MarchTweetness.com — the new college basketball-themed mash-up from Twitter, online ad firm Federated Media, and sponsor AT&T — was taken down this week at the insistence of the National Collegiate Athletic Association, ClickZ has learned.
The NCAA objected to the site’s use of its trademarks and copyrights, according to an FM Publishing spokesperson. Team logos, the name “March Tweetness,” and other language about the tournament are among the creative elements that may have violated the NCAA’s intellectual property.
FM tore down MarchTweetness.com on Monday, just days after its launch, and is now furiously at work on an approved version of the site. Meanwhile the URL is redirecting to a simple Twitter Search result page filled with recent Twitter messages referencing the final four teams: Michigan State, Connecticut, North Carolina and Villanova.
FM said the new site will launch in time for Saturday’s semifinals. The changes may include a new name and URL, in which event the MarchTweetness address will be forwarded.
“We’re working with NCAA to make sure that when we get the site back up, they get proper recognition and [satisfaction] with how the tournament is represented within the site,” said the spokesperson, Matthew DiPietro. “The NCAA is a large organization with lots of different interests. They have to play it by the book, because they have a large number of people they need to keep happy.”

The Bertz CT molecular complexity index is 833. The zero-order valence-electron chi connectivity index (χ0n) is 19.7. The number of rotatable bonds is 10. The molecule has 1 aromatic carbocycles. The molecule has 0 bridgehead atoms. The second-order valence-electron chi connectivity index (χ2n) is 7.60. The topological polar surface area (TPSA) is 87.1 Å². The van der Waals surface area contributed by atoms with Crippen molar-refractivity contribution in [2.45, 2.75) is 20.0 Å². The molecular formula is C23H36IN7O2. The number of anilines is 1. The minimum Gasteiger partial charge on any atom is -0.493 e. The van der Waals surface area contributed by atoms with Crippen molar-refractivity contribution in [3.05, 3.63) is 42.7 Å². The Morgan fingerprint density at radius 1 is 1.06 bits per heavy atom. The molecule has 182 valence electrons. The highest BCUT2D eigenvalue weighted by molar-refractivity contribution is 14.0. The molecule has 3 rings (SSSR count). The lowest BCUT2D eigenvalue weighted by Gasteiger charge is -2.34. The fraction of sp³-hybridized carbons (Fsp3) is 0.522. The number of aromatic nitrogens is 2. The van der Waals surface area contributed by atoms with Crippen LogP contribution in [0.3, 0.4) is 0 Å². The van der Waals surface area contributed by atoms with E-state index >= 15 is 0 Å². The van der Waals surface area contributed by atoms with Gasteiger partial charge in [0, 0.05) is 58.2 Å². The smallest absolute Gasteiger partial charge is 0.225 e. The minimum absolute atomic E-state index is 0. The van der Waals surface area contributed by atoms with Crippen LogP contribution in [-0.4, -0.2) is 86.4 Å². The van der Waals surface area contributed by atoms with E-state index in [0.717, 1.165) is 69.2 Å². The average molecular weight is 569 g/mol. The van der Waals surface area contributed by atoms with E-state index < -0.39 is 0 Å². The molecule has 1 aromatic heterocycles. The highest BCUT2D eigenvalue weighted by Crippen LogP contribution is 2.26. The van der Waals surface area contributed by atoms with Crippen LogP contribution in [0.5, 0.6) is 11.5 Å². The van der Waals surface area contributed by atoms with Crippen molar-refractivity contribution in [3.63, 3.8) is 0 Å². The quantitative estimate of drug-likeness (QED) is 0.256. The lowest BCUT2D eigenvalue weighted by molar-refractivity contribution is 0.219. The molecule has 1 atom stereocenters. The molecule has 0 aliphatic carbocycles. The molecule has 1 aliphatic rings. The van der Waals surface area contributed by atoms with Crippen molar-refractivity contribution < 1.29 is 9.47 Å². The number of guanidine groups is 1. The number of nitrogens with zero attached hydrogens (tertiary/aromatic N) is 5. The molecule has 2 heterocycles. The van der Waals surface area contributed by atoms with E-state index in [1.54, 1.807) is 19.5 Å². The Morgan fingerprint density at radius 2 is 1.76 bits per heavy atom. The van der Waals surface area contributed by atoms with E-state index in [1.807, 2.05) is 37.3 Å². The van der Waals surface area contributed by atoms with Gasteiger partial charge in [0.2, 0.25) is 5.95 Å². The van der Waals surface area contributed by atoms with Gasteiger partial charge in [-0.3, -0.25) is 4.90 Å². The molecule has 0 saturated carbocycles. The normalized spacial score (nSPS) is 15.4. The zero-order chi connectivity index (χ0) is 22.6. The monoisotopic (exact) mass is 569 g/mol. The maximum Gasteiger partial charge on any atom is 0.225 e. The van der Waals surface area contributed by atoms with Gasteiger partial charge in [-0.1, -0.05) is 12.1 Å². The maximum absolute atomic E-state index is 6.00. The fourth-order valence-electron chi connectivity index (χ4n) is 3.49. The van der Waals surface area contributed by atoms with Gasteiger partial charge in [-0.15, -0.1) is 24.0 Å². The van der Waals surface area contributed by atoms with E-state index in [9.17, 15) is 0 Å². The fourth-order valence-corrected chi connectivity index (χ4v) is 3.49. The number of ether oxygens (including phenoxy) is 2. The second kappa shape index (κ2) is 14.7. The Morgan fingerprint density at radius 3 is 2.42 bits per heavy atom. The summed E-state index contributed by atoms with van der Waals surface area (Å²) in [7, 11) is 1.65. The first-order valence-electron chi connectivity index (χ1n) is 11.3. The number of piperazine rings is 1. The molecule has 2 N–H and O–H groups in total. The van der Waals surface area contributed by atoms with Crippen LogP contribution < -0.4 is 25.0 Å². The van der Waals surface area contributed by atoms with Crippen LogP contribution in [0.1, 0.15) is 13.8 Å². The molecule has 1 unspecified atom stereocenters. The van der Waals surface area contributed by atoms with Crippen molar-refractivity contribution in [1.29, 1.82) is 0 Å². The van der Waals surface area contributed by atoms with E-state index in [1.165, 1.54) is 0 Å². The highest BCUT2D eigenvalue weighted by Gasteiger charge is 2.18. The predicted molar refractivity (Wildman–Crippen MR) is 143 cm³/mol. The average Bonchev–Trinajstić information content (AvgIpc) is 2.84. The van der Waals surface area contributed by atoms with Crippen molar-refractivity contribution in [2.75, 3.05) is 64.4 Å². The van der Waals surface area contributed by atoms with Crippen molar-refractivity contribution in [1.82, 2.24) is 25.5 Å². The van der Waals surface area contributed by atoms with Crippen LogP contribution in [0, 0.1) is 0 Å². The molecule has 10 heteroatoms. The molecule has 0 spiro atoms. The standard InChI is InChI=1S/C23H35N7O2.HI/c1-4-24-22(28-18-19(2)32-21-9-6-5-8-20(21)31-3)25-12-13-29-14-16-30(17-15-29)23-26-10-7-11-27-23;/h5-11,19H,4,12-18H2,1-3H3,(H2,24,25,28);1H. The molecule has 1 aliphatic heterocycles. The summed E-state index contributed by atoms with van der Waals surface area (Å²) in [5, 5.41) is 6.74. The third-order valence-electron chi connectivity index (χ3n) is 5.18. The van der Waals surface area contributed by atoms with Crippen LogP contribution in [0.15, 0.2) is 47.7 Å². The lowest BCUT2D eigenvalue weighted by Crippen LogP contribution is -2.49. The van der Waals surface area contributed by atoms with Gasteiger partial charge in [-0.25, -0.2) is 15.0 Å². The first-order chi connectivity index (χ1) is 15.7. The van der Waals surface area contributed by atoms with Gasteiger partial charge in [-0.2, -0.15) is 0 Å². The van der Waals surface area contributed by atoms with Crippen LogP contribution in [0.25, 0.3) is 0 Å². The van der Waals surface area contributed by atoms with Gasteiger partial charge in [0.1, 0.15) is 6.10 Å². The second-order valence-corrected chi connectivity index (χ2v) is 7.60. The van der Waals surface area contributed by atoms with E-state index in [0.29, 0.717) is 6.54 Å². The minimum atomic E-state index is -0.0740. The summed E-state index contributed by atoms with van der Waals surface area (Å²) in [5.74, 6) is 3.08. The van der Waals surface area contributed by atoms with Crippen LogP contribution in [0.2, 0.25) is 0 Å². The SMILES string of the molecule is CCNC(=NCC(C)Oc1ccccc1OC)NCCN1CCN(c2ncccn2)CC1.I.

The list of parties NCAA must please includes official sponsors like Pontiac and Coca-Cola Zero, which each enjoy an exclusive presence on the bracket, broadcast, or whatever other corner of the tournament they’ve negotiated for. FM said the NCAA’s concerns had more to do with the use of its trademarks than with the attachment of AT&T as sponsor. DiPietro expects AT&T will remain attached to the site.
The throttling of “March Tweetness” is remarkable in part because it comes so early in Twitter’s monetization efforts. It was only the second project for which Twitter has received ad-related revenue. The first was a Microsoft-sponsored aggregation of Twitter activity by business executives, called ExecTweets, that was also handled by Federated Media.
Twitter lent its support to both initiatives, by consulting with FM on their creation and by linking to them from a small box on its homepage. Last week Twitter indicated it would take steps to disclose when it received payment as part of those links.
“It’s important to remember that MarchTweetness and ExecTweets are literally first of their kind programs done in concert with Twitter,” said DiPietro. “It’s frankly never been done before. A lot of this stuff is very experimental. There are kinks that are getting worked out.”
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